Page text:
Due to the exceptional circumstances concerning COVID-19, Érudit wishes to reassure its users and partners that all of its services remain operational. However, in order to comply with government directives, the Érudit team is now working remotely, and some operational activities may be slower than usual. Thank you for your understanding. More information
Tertiary activity is rapidly growing in all industrialized nations: it already accounts for almost two third of Canada's (and Québec's) total production and employment. It thus becomes increasingly reasonable to think that many service activities are becoming autonomous agents of economic growth rather than simply being induced (non-basic) activities as is generally postulated in classical regional development models. This paper discusses in what manner certain services might be involved in the growth process, and particularly how we might identify and measure them. The framework of the paper is regional rather than national growth since it is felt that it is on the regional level that the growth impact of the service sector is most easily discernible. We propose a largely conceptual model of the regional growth impact of service activities. The model leans heavily on certain theories prevalent in regional economics, especially export-base theory and central place theory. The main problem, we observe, as in all impact models, is not measuring short-run impacts but rather that of measuring long-run dynamic impacts.
This paper explores the relationship between the structural models and different trade indices which can be used to quantify Quebec and other Canadian regions export sector. An attempt is made to measure the degrees of specialization of exports for fifty goods, the interprovincial and international export intensity indices for the five Canadian regions, and the export performance indices for the provinces under study. The conclusion highlights the importance of the east-west Canadian trade, specially for the internal provinces. Finally, the Quebec commercial characteristics in relation with those of other Canadian provinces (and the need to take them into account when formulating a federal trade policy) are outlined and stressed.
In this paper, the author describes some views that economists have of the problems of criminology together with the means accessible to them by which they attempt to answer certain interesting questions. Sketches of the economic arguments which are challenging a dominant view of the theory of criminal law and challenging as well the concept of "rehabilitation" are presented. The author proposes to review, briefly, the arguments for a systems approach and to outline new "industry" approaches to criminology problems. Finally, he tries to demonstrate why many traditional criminology studies are obsolete and he indicates in passing, the reason why the displacing of crime in time is a social benefit.
This paper discusses guaranteed annual income (GAI) as a mean of income redistribution and an alternative to current income security programs, with an emphasis on some basic facts commonly overlooked in recent debates.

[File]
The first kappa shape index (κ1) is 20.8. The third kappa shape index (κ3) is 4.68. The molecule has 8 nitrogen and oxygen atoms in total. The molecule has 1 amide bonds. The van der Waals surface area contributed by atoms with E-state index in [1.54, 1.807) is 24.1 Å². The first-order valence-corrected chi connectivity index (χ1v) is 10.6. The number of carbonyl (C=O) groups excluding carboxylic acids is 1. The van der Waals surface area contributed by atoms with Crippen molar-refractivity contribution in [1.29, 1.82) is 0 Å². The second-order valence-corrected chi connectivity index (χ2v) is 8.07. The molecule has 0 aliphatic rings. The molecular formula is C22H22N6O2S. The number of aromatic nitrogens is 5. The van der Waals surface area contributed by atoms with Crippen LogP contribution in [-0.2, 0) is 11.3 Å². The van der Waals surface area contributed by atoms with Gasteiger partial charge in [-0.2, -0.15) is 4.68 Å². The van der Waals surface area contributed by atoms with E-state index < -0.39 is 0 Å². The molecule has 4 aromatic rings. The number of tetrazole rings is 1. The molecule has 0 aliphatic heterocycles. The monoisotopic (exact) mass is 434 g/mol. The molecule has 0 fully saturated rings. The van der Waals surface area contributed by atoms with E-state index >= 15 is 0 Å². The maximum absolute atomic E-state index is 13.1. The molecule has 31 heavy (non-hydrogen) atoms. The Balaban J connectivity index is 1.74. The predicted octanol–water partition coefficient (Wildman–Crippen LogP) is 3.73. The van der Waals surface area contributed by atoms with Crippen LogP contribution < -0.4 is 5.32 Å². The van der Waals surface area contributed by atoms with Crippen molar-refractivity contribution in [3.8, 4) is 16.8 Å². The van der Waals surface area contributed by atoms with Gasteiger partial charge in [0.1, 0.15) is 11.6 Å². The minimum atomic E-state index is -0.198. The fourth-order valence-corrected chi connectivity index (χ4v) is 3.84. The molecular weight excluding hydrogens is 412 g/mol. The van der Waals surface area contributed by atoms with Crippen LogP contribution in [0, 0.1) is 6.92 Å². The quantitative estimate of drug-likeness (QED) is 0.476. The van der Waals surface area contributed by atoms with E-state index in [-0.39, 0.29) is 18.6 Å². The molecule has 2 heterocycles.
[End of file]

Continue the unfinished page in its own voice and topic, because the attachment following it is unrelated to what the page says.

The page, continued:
In the first part, GAI is shown to be, conceptually and technically, a logical evolution rather than a revolution considering the current income security program.
In the second part, we show that the cost of income security programs must essentially be related to the amount of "net transfers". As a consequence, GAI programs will be costlier than the present system, because they require greater net transfers.
In the third part, given a distribution of families by level of income, we show that the rate of decrease of poverty through any GAI program depends on the relative values of both the arbitrarily chosen poverty threshold and on the selected breaking point of "zero net transfer". Finally, rules are established pertaining to the effect of various GAI programs on poverty.
The purpose of this text is to examine how federal and Quebec provincial income tax policies have affected real disposable income of taxpayers in the context of the rapid inflation of the last five years. It finds that the net effect of federal fiscal reform since 1970 has been to make the tax structure more progressive. Low-income taxpayers have benefitted from lower tax rates in real terms but real tax rates have risen for those with incomes above approximately $14,000. On the provincial level, on the other hand, there has been virtually no change in the tax structure except for an increase in the threshold level below which no tax is paid. All, except the very poorest taxpayers (single persons earning less than $2,578 in 1970 or $3,200 in 1974 and married couples with two children earning less than $5,200 in 1970 or $6,300 in 1974), have paid higher taxes in real terms every year from 1970 to 1974. This is true even when provincial family allowances (which the province considers as a tax credit and as a substitute for personal exemptions for children under 16) are deducted from provincial income tax.
The net result of federal and provincial tax policies, family allowance payments and deductions for various social security programs is as follows: real disposable income increased for single persons earning less than $4,000 in 1970 ($5,000 in 1974) and for two-children families earning less than $8,000 ($10,000 in 1974); it stayed about the same for single persons earning between $4,000 and $6,000 ($5,000 to $7,500 in 1974) and families earning $8,000 to $10,000 ($10,000 to $12,500 in 1974) in 1970; it fell for those with higher levels of income.